Keynote speaker David Gunn, regarded by rail professionals as the best manager Amtrak has ever had (nonetheless fired by the Bush Administration in November), is now adjunct scholar at the Free Congress Foundation in Washington.

His talk on the future of Amtrak laid out essential steps needed for passenger rail to succeed in America. While “there’s a lot wrong with Amtrak,” he stated, “there’s a lot that’s right with it.”

Breaking up Amtrak would destroy the extensive knowledge base of passenger railroad operations that Amtrak has built up over 35 years, Gunn noted. The loss of “human capital” whose skills in track management, signaling, procurement and all that makes railroad operations gel would “cost a fortune to get back.”

One issue he feels strongly must be resolved is that of the antiquated Railway Labor Act, which by restricting management ability to assign workers to tasks as needed rather than by a system of “crafts”, raises costs.

“I am not opposed to having well-paid people work on the railroad,” said Gunn, “but we must have well paid people used efficiently”.

In his address, “Amtrak Is Only The Symptom,” NCI’s RePass compared the Bush Administration’s aggressive campaign to discredit and/or close Amtrak to a mindset that fundamentally dislikes programs benefiting the middle and working class Americans, and favors wealthy Americans: “The Bush plan remains unchanged, which is 1) to break apart Amtrak and sell off its pieces, or at least those that might be saleable, and 2) close the rest, effectively abandoning the rest of the country to Greyhound Bus or hitchhiking. Their behavior tells me, and ought to tell you, what they think about the transportation needs of working class and middle class people, or the increasing number of elderly, formerly known as “baby boomers”, who like all older people are less and less able to fly as they age, stated RePass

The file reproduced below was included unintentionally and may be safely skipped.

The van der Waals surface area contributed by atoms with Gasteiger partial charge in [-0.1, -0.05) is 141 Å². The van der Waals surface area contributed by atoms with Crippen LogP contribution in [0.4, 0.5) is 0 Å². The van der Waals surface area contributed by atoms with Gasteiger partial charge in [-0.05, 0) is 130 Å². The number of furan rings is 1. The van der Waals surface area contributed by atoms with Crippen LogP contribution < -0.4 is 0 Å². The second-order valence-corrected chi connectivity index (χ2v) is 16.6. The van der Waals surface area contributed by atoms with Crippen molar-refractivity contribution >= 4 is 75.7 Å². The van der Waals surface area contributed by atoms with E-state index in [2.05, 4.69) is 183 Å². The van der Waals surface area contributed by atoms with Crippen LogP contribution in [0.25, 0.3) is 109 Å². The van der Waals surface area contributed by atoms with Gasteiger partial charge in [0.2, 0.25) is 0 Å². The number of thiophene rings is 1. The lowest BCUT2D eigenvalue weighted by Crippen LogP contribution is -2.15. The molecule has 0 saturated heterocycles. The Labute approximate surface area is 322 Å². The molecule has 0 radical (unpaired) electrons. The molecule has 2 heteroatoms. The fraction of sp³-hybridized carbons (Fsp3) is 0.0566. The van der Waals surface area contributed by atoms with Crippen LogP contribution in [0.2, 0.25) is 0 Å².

What brought the Administration’s bias into perspective, says RePass, was the Administration’s similar failure to deal with the tragedy of Hurricane Katrina: “While those of us who have long been concerned with building a strong American ground transportation system have largely focused on Amtrak and transit as two major --- and long neglected --- components of any truly integrated national system, it is important that, going forward, we and our allies begin to broaden the debate, so that strangers to our efforts come to understand that while improved rail is essential, our failure to build it is a symptom of a much larger problem.”

Deleware 2006 conference

Dr. Howard Learner, Gene Skoropowski, and Tom Till with slide presentation.

“The present Administration in Washington not only does not understand the problem, but is actively implementing policies that make things worse,” said RePass. We are faced with the beginning of a long, painful economic decline. Part of that is simply because the rest of the world has begun to catch up, technologically, to America. But part of it is because we have failed to build infrastructure that works.”

“Taken by themselves, the failure of the levees, or the failure to invest in the national rail system, can be seen as isolated incidents. [but]I don’t think so. The mindset that would allow a city to be put at risk is the same one that allows thousands of people to starve in the dark for days in a filthy Superdome without plumbing, lights, water, or food, without responding, and then to lie about it afterward. I believe it is the same mindset that sends our young men and women into harm’s way in vehicles that they KNOW are unarmored, wearing inadequate protection that literally has fatal flaws --- and then flippantly announces, well, you go to war with the army you’ve got,” said RePass. “I think it is the same mindset that has given out hundreds of billions of dollars to wealthy Americans at the very same time – the very same --- that it has cut health benefits to the poor and elderly. It’s the same mindset that guts Federal agencies, and then puts people in command who are clearly over their heads, or whose chief skill set is the ability to re-direct blame.”